Some discomfort is to be expected. Painkillers are available: please ask your nurse if you need something to help with discomfort. You will normally have a bath or shower the next day and this will soak the dressing out (it may need a little gentle pull). It is quite possible that there will be some blood loss (do not be alarmed – this can make the water look very red!). Ask your nurse for assistance if you are concerned.
How will I open my bowels?
From the day after your operation you may be given laxatives. This will soften the stools and stimulate a bowel action. You may not open your bowels for a day or two, and when you do, some discomfort and a little bleeding may be present. This is to be expected. Regular painkillers as prescribed will help control discomfort and pain. It is often a good idea to take pain killers 30 minutes to 1 hour before you try to open your bowels.
Dressing your wound
Initially this will be done each day. You will be asked to take a bath or a shower or to use the bidet before each dressing is done. Having a bath or shower helps to remove the previous dressing and also to cleanse the external part of the wound. Experience has shown that it is very important that the fistula track heals from the base upwards towards the outside surface. To stop small pockets forming during the healing process, the nurse who is dressing your wound may gently insert a finger along the track at the time of the dressing. This is called Digitation. This procedure may be uncomfortable, but is essential to give your fistula wound the best opportunity for successful healing. Local anaesthetic gel will be used to help discomfort.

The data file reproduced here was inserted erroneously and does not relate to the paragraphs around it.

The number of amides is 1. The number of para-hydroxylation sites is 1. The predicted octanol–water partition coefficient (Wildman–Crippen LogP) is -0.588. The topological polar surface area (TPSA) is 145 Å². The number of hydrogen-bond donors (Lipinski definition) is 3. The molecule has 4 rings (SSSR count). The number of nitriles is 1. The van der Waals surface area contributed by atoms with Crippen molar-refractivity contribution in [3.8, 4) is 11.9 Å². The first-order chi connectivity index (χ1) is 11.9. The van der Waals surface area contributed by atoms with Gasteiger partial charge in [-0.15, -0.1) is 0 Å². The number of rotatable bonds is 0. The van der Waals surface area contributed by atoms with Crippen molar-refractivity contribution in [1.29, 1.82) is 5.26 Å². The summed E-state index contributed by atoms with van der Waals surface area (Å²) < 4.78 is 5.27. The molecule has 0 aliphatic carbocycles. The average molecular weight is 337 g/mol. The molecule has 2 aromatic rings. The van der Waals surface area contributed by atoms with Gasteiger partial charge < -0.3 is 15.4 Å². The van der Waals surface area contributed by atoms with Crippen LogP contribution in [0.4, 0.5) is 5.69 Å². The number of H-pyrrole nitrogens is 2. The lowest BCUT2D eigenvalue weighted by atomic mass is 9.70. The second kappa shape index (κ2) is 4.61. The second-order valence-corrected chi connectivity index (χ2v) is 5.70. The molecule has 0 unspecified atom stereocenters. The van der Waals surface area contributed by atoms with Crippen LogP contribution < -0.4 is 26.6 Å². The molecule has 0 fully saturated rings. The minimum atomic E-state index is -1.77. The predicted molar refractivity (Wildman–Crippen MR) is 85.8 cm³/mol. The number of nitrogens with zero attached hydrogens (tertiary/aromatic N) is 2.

Your nurse will discuss the best form of pain relief with you if you need something to ease discomfort. It can be helpful to take a painkiller half an hour before your dressing is to be done.
How long will I be in hospital?
This varies between individuals, and depends on the type and complexity of the fistula. Many patients can be treated as a day case. Occasionally, for complex fistulas a few days in hospital will be necessary.
Your dressings at home
Before you go home your nurse will discuss with you how your dressings will be done at home. You will need to continue to have your dressing done each day. To start with the district nurse may visit to do the dressing for you, but you may find that you, or someone you live with, can manage (and this can be a lot more convenient as you will not need to wait in for the nurse). The dressing should be laid in the wound flat. “Packing” the wound with ribbon gauze is not required as it prevents drainage.
The dressing is done as a clean, not a sterile procedure. It is very important to insert a finger with anaesthetic gel into the wound each time that the dressing is done to make sure that healing is from the base upwards. The fistula track is then washed out with fluid and lined with gauze soaked in lotion and anaesthetic gel.